Someone told me that I was negative. OK, what does that mean? I believe that we are bombarded with negative thoughts. For every positive/feel good story there is in the news; there are a lot of negative stories. After the bombing incident in Boston or the latest shooting incident, I would discuss gun control or homeland security. Was that being negative or was that a search for an answer?
I try hard not to be negative. I didn’t realize that every time I talked about how warm the house was that I was negative. I thought I was just making a statement of fact. How can you talk about something that you want to change without being negative? This becomes a bigger concern when my focus is helping people improve. I look for things that could be improved. OK, baby steps, I could have said I look for things that were wrong.
The negativity seems to come from the delivery of the message and interpretation by the recipient. I believe that part of the definition of being negative has to be your intention. If your intention was to prove someone wrong or make them feel bad, you are probably negative. Many times being negative is a perception. I don’t like being corrected, so I perceive that as being negative. When someone perceives that they are being challenged, they will tend to see the statement as negative.
If I take my example of the house being warm, I could get two different responses. If you agreed with me that the house was warm you would probably respond with – right, let’s adjust the heat. You were not challenged if you agree. If you didn’t agree with me, you might respond with – why are you so negative. If the statement is worded as a challenge, you get these results. The clue was when I said – I thought I was just stating a fact. But if I word it as my opinion and all about me there is no challenge. So instead I could have said “the house is getting too warm for me, can we adjust the heat?” If they agree, the temperature will be adjusted. If not, you put on a pair of shorts. The odds of changing the temperature is the same, but the odds of hurt feelings are much less.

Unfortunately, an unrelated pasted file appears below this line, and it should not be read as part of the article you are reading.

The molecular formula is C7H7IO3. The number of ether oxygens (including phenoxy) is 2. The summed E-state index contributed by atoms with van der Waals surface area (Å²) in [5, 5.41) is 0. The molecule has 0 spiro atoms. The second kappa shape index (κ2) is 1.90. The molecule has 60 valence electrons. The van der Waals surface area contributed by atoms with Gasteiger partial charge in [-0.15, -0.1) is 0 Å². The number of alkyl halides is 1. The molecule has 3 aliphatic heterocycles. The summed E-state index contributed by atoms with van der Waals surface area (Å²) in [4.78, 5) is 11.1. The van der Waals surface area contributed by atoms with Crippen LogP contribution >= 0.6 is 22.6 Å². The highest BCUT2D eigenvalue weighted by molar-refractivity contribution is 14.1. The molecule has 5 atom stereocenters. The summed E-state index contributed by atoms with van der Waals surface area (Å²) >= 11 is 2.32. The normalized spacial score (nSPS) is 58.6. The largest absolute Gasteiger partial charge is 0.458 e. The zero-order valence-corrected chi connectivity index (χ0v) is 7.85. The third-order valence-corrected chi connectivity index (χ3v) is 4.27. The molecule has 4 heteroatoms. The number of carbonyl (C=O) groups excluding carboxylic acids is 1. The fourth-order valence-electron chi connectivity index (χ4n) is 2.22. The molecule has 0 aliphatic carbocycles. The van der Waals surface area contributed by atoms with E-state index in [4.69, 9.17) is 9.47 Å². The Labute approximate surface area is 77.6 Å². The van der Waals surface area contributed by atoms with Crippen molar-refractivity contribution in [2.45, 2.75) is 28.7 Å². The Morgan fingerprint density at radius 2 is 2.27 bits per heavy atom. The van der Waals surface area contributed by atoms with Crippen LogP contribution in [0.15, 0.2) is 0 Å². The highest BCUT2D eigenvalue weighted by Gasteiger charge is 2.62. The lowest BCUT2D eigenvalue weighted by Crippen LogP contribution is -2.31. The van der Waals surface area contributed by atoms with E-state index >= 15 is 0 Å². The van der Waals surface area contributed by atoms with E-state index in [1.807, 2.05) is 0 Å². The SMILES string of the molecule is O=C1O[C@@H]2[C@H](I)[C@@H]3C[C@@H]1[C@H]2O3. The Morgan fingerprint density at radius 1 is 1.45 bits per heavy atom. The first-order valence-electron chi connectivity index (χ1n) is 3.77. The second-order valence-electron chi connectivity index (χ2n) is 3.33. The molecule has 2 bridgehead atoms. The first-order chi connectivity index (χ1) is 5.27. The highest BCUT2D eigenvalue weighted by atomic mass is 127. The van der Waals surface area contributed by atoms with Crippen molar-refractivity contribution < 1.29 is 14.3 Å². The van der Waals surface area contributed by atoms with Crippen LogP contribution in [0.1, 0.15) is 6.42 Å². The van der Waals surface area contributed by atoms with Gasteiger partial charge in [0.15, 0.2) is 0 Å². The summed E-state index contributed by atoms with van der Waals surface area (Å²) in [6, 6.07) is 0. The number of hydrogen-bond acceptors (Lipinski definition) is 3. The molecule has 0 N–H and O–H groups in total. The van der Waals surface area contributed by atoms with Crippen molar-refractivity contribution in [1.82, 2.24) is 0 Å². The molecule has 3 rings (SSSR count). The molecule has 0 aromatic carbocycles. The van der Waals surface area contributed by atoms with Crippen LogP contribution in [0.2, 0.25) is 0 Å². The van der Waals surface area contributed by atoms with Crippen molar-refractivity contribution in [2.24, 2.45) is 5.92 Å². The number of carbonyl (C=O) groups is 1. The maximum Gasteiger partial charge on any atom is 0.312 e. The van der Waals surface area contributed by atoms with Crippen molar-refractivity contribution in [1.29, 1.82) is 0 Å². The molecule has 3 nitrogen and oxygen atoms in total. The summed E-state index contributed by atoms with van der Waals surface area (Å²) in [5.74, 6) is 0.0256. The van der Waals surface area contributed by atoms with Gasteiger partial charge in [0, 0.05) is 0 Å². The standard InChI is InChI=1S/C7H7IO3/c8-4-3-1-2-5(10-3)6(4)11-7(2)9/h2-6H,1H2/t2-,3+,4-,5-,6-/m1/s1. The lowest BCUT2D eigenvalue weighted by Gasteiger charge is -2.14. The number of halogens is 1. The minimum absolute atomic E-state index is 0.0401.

The same observation pertains to an office. What if I walked into the work room and said the copier is out of paper? OK, a fact. What does that mean? Did someone forget to load paper? All of this challenges someone. What if I said; “I loaded paper in the copier so the next job would print.”
What I have discovered is that absolute statements tend to challenge. Instead, state how you feel or what you want. I am going to be doing a lot of copying, can we please make sure there is paper in the machine? Just saying the machine is out of paper is a challenge.
I also believe that there are times when a challenge is appropriate. There are times when you must be able to make a negative statement in such a way that they see the reality of the situation along with a solution that shows a course correction. You must first make sure it is your role to deliver this statement. At this point, it is important to have clarity with the statement, the purpose for the statement, and the suggested solution. Getting negative can be empowering because it allows you to see the reality of your situation and limitations. Without negativity, you may never find out that you could do better. I will admit that positive thinking produces amazing dreams, visions and goals. I am all for it. However negative thinking produces plans and strategies to improve. Make sure that your intention is to improve or help.